A photo of a young man enjoying himself snowboarding is posted online on a social networking site. Nothing unusual in that – hundreds of thousands of photos are shared in this way every day. The difference here is, this man is currently receiving disability benefits under an Income Protection (IP) policy, claiming that, following an accident at work, he suffers widespread musculoskeletal pain causing significant functional limitation.
Foreign risks in underwriting can result in foreign death investigations in Claims. Trends, best practices, and red flags for fraud will be covered in what will be a very interesting session. Foreign death case studies from an investigator's perspective will also be included.
This article is featured on page 26 of the September 2012 SOA Long Term Care Newsletter. Other articles in this issue include:
The Future of Genetic Testing is Now
Aspirin, Not Morphine
LTC Dashboard - Key Accessory to High-Octane Performance
Opinions and a Conversation on LTC Financing
Independent Providers: A Long-Term Care Insurance Conundrum
AGGIR, the Work of Grids
Thoughts of a Landscaper
As a result of the growing amount of information that is posted to social networking sites, claim professionals, and/or the experts they engage, have discovered that social media can be a useful investigative tool for conducting research and uncovering relevant information on claimants.
Just under half (47%) of new critical illness insurance claims in 2011 began prior to age 55 according to the 2012 Buyer & Claimant Study conducted by the American Association for Critical Illness Insurance (AACII) and General Re Life Corporation.
The ‘customer experience’ seems to be the buzzword of the moment in many of the world’s life, critical illness and disability insurance markets as the industry wakes up to the need for service as a differentiator in a competitive world, where products are largely commoditised and homogenised.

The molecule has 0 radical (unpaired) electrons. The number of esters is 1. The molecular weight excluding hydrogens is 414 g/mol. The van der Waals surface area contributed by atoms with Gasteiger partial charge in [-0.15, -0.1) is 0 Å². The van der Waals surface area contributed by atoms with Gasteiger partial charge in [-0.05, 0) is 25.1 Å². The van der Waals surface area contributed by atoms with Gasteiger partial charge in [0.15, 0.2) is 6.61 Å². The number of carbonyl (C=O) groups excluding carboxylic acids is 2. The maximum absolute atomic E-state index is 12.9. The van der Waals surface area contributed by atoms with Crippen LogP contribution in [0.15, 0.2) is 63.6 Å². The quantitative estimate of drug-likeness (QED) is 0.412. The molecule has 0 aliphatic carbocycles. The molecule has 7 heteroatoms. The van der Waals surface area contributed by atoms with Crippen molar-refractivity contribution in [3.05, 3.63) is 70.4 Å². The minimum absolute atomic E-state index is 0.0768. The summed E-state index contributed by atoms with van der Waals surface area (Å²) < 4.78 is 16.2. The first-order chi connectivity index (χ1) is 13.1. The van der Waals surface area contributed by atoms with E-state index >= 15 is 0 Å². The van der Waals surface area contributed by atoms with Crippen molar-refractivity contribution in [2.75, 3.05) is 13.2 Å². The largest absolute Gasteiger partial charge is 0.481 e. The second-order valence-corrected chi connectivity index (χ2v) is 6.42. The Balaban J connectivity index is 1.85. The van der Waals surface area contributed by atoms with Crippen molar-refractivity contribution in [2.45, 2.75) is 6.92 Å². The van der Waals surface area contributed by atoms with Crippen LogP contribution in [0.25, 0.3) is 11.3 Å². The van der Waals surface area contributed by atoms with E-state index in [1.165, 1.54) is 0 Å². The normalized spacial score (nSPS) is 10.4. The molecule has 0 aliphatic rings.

For several years now, claims professionals have looked across at their underwriting neighbors with a tinge of envy – while they struggle on with piles of paper and processes heavily dependent on manual input, many of those lucky underwriters get to play with sophisticated workflow and imaging systems, rules engines, tele-interviewing and a growing host of facilities that the claims folk can only dream of.
The author had a very interesting discussion with a claims investigatorat Celent’s industry networking event in London (How Digital and Social Innovation Challenge the Insurer Business Model—read a summary of the event here). He went into some detail about how they were using social media in their claims work.
The recent economic environment has led many to speculate that there has been an increase in suicide rates due to the economy. While it may be years before conclusive data is available for this economic downturn, historical data as well as a review of Swiss Re’s reinsurance data gives some insight into the current situation. This article examines suicide rates and some of the statistics that are available in the public sector as well as from Swiss Re’s claims experience in the United States in order to give some insight into this manner of death in light of our economy.
A life insurance agent wrote a $25,000 life insurance policy on a nine-month-old infant. In applying for coverage, the parents responded “No” to the following question:
Has any person proposed for insurance consulted or been seen by a physician, psychiatrist or medically licensed practitioner in the last five years, or has any such person ever been declined for life insurance or offered a policy with an extra premium charge?
Three months into the policy, the infant passed away. Upon investigation of the claim, the insurer discovered that the child had been confirmed as having a terminal condition within days of the application being submitted for coverage. The parents had been advised of the probability of their child’s condition on February 22, and received test results confirming the diagnosis on March 3. They then applied for life insurance on the child on March 8. When the claim was tendered later that year, the life insurer denied the claim due to the material misrepresentation on the application.